Microsoft has been quietly making some amazing improvements for performance tuners in SQL Server 2012, 2014, and 2016. This week, we’re going to introduce you to just how awesome they are. (They being the improvements, not Microsoft. You already knew they were awesome.)
Using the freely available StackOverflow database, let’s start with a simple query – SELECT * FROM Users:
When I hover my mouse over the SELECT in the execution plan, I get a little popup with things like estimated subtree cost, estimated number of rows, and more.
Now let’s add an ORDER BY:
When I hover over the SELECT, there’s a new line in town: Memory Grant. SQL Server needs RAM to sort the list of users before delivering them back to us. It didn’t need memory for the prior query because it was just dumping the data out as fast as it could read it.
You can see more details about the memory grant if you right-click on the SELECT and click Properties:
When SQL Server builds your query’s execution plan, it has to guess:
- Desired Memory – how much this plan wants in a perfect scenario, in kilobytes. Cached as part of the cached execution plan, and will remain consistent for all executions of this plan.
- Granted Memory – how much this execution of the query actually got. This can vary between execution to execution depending on the server’s available workspace memory at the time. Yes, dear reader, this is one of the reasons why sometimes your query is slow, and sometimes it’s fast. This value is not cached as part of the plan.
- Grant Wait Time – how long this execution of the query had to wait in order to get its memory. This relates to the Perfmon counter Memory Grants Pending. Not cached, since it varies from execution to execution.
- Max Used Memory – how much this execution used, and also not cached obviously. This is where things start to get interesting.
SQL Server’s query grant memory estimates are really important.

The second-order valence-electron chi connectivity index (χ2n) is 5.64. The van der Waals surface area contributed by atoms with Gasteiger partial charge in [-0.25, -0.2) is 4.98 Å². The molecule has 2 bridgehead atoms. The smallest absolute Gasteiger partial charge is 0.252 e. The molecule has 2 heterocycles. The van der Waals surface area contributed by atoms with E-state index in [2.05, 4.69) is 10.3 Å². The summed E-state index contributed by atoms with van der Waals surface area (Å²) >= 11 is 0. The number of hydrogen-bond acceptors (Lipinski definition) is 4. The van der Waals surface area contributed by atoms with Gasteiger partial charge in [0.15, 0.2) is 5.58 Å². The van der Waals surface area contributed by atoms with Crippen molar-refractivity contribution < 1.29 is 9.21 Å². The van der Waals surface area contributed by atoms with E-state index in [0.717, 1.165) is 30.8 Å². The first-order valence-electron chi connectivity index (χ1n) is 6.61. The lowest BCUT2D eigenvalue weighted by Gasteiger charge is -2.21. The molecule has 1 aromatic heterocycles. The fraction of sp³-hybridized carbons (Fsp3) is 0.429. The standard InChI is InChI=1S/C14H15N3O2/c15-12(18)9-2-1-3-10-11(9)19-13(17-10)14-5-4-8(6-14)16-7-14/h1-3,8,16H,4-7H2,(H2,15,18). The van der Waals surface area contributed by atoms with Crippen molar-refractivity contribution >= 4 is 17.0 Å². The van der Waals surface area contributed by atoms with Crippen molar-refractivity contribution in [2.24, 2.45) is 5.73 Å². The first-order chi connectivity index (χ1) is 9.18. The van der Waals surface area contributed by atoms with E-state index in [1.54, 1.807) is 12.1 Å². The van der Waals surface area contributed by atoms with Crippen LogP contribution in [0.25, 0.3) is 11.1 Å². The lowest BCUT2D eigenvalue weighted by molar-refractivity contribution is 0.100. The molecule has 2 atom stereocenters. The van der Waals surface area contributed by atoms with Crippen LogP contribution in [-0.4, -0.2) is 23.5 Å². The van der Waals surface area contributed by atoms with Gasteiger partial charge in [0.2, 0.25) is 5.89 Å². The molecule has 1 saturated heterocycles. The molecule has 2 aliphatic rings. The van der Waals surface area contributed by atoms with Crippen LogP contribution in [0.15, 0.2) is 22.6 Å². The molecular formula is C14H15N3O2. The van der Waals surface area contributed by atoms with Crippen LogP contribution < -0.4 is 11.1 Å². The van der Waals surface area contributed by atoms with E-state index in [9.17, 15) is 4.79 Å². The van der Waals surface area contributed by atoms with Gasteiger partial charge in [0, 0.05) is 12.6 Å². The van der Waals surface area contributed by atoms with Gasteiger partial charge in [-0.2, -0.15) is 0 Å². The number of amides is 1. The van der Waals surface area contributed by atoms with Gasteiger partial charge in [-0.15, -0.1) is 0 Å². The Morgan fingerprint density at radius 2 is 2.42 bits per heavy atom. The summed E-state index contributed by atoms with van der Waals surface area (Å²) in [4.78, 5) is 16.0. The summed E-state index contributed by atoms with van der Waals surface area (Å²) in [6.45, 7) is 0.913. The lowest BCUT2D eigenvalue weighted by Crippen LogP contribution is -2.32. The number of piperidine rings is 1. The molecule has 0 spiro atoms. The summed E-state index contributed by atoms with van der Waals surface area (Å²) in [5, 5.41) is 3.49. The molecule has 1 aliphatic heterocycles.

If it estimates too little memory, then as your query starts to bring back more and more data and it runs out, then you’ll be spilling to TempDB. That’s why we freak out when user-defined functions only estimate 1-100 rows will come back, or when table variables only estimate 1 row will come back.
As we join those objects to other things in our query, SQL Server may wildly underestimate the amount of work it has to do for the rest of the tables. You can see this in action in my Watch Brent Tune Queries video from SQLRally Nordic in Copenhagen.
On the other hand, when SQL Server estimates too much memory is required, we have a different problem:
- Your query may wait a long time just to start because that estimated memory isn’t available
- SQL Server may clear out a lot of otherwise-useful memory just to run your query
- Other people may have to wait for memory because a ton got allocated to your query
You can see this one in action in Kendra’s AdventureWorks query that estimates bazillions of rows. It estimates 10.5 terabytes of data will be handled, when in actuality it’s only 292MB.
But we’ve been flying blind – until now.
Until now, it was really hard to troubleshoot these issues. While the plan cache does show us how much memory a query would want, it didn’t show us how much was actually used.
We could try running the query to get the actual plan, but even that didn’t always get us the right answer. If we were suffering from parameter sniffing problems, one set of parameters might work fine while the other would produce catastrophic underestimates or overestimates.
We could try using Profiler or Extended Events to catch spills or huge grants as they happened, but…let’s be honest, you’re not doing that. You’re the kind of person who barely finishes reading a blog post, let alone starts firing up a tool before problems happen.